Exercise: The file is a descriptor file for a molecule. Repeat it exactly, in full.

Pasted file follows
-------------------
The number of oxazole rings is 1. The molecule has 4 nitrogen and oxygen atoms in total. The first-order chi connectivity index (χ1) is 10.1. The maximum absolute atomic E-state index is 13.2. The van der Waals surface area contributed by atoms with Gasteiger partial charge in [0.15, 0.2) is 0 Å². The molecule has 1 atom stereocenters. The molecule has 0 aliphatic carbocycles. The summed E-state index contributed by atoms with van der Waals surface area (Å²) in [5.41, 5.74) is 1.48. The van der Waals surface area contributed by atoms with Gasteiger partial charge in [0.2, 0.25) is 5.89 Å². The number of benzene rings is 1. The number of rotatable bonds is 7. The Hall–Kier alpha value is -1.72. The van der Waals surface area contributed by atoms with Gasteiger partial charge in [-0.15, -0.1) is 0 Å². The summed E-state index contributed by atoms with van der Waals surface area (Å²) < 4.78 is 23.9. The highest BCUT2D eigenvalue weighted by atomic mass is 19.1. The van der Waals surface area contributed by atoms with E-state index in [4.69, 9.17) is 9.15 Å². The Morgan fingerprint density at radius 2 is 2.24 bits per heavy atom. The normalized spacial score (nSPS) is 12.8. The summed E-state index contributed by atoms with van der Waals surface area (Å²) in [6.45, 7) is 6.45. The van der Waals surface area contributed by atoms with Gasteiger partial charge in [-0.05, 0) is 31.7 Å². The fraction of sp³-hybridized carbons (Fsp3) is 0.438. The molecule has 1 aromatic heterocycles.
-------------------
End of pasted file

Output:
The number of oxazole rings is 1. The molecule has 4 nitrogen and oxygen atoms in total. The first-order chi connectivity index (χ1) is 10.1. The maximum absolute atomic E-state index is 13.2. The van der Waals surface area contributed by atoms with Gasteiger partial charge in [0.15, 0.2) is 0 Å². The molecule has 1 atom stereocenters. The molecule has 0 aliphatic carbocycles. The summed E-state index contributed by atoms with van der Waals surface area (Å²) in [5.41, 5.74) is 1.48. The van der Waals surface area contributed by atoms with Gasteiger partial charge in [0.2, 0.25) is 5.89 Å². The number of benzene rings is 1. The number of rotatable bonds is 7. The Hall–Kier alpha value is -1.72. The van der Waals surface area contributed by atoms with Gasteiger partial charge in [-0.15, -0.1) is 0 Å². The summed E-state index contributed by atoms with van der Waals surface area (Å²) < 4.78 is 23.9. The highest BCUT2D eigenvalue weighted by atomic mass is 19.1. The van der Waals surface area contributed by atoms with E-state index in [4.69, 9.17) is 9.15 Å². The Morgan fingerprint density at radius 2 is 2.24 bits per heavy atom. The normalized spacial score (nSPS) is 12.8. The summed E-state index contributed by atoms with van der Waals surface area (Å²) in [6.45, 7) is 6.45. The van der Waals surface area contributed by atoms with Gasteiger partial charge in [-0.05, 0) is 31.7 Å². The fraction of sp³-hybridized carbons (Fsp3) is 0.438. The molecule has 1 aromatic heterocycles.